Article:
Los Angzeles , Jan 8 (AP/UNB) — The scripts for "Black Panther" and "A Star Is Born" are among the five films that have been selected to compete for best adapted screenplay at the Writers Guild of America Awards. The two blockbusters will compete against "BlacKkKlansman," ''Can You Ever Forgive Me?" and "If Beale Street Could Talk."
The writers guild also on Monday announced its nominees for best original screenplay, including Bo Burnham for "Eighth Grade," Alfonso Cuaron for "Roma," Adam McKay for "Vice," as well as the scripts for "A Quiet Place," co-written by John Krasinski, and "Green Book."
Documentary scripts nominated include Michael Moore's "Fahrenheit 11/9" and Lauren Greenfield's "Generation Wealth."
Winners will be announced at concurrent ceremonies in New York and Los Angeles on February 17.
New York, Jan 6 (AP/UNB) — The National Society of Film Critics on Saturday chose Chloe Zhao's low-budget debut feature, "The Rider," as best picture of 2018.
Director Alfonso Cuaron's black-and-white "Roma" period piece set in modern Mexico won the most awards — as best picture runner-up, best foreign-language film and for best cinematography. Cuaron also got the award for best director.
The society of leading movie critics voted for Olivia Colman as best actress in "The Favourite," and Ethan Hawke as best actor in "First Reformed." The top accolade for best supporting actor went to Steve Yeun of "Burning," while Regina King of "If Beale Street Could Talk" nabbed best supporting actress. About 40 of the society's 64 members voted.
Best screenplay went to "The Death of Stalin," and best non-fiction film to "Minding the Gap," a documentary directed by Bing Liu about the complex friendship among three skateboarding young men, including himself, in their hometown of Rockford, Illinois.
The film critics society was founded in 1966, electing its voting critics from newspapers and other major U.S. media outlets. The 53rd annual awards were hosted by New York's Film Society of Lincoln Center.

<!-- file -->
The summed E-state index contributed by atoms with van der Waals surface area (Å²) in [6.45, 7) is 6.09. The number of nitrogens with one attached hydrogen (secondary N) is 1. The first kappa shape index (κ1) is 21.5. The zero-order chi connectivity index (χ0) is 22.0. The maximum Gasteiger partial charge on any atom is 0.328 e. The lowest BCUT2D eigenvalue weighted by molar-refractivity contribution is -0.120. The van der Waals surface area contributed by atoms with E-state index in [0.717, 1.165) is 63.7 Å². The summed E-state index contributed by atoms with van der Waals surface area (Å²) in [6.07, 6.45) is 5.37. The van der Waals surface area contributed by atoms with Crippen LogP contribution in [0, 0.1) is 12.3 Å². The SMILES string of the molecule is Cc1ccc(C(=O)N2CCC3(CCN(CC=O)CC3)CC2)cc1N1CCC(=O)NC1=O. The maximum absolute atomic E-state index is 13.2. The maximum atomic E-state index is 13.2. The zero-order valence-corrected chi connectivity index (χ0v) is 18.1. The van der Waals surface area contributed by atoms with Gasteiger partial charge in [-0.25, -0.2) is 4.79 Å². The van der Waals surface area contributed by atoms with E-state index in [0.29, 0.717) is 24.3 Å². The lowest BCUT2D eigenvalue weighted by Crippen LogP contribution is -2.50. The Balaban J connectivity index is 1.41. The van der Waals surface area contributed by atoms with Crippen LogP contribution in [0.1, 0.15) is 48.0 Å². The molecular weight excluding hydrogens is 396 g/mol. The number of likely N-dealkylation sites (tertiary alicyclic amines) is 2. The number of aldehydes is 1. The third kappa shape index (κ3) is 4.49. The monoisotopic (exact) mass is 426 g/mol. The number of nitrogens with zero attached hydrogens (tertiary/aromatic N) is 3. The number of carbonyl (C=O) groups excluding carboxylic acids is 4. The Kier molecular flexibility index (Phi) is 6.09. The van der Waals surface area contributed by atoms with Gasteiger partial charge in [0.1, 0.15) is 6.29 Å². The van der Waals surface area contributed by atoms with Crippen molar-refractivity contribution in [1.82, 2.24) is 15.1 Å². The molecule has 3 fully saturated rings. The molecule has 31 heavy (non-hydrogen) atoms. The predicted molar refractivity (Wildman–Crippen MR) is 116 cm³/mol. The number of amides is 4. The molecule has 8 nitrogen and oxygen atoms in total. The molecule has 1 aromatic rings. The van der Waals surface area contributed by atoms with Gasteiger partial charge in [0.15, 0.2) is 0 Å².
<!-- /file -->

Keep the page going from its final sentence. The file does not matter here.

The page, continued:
Justin Chang, the society's chairman and the Los Angeles Times' film critic, told The Associated Press that 2018 yielded "an embarrassment of riches" among new movies, but "The Rider" stood out among them — a contemporary western drama shot in the badlands of South Dakota. There, a family living in a trailer against the backdrop of the rodeo circuit struggles with autism, brain damage from a bronc riding competition, drinking and gambling, but somehow endures.
The film, directed by a Beijing-born woman who was educated in the United States and lives here, "is a mixture of documentary realism and fiction," Chang said. "She uses nonprofessional actors in a way that's intimate and organic; it's a heartbreaking movie with a lot of staying power."
He noted that the society does not base its choices either on a film's box office or its budget. "We care about the quality of the movies."
The 2018 winners reflect this year's wide ethnic and technical diversity in film production, including "Burning," a South Korean mystery drama directed by Lee Chang-dong.
"Roma," directed by the Mexican-born Cuaron, has also been named best picture by the New York Film Critics Circle and the Los Angeles Film Critics Association.
"A lot of directors are rediscovering the striking, atmospheric properties of black-and-white cinema," Chang said — including Cuaron, who had also directed the 2001 prize-winning "Y Tu Mama Tambien."
In "Roma," Cuaron's lavish visuals capture a young domestic worker in the Roma neighborhood of Mexico City in the 1970s, exploding with domestic, social and political turmoil.
"It's the critical hit of the season," Chang said.
San Francisco, Jan 3 (AP/UNB) — Netflix said 45 million subscriber accounts worldwide watched the Sandra Bullock thriller "Bird Box" during its first seven days on the service, the biggest first-week success of any movie made for the company's nearly 12-year-old streaming service.
Netflix, which typically refuses to provide viewership numbers, made the rare disclosure in a recent tweet as movie producers, writers, actors and investors continue to size up a company that has already reshaped the way the world watches video.
The first-week audience means nearly one-third of Netflix's 137 million subscribers watched the movie from Dec. 21 through Dec. 27 — a holiday-season stretch when many people aren't working and have more free time. Had 45 million people actually gone to a theater in the U.S. to watch "Bird Box," it would have translated to about $400 million in box-office revenue, based on average ticket prices.
But people were watching the movie on a service for which they already had paid and had the luxury of doing so without leaving their homes. That makes watching "Bird Box" more comparable to watching a television program, Wedbush Securities analyst Michael Pachter said.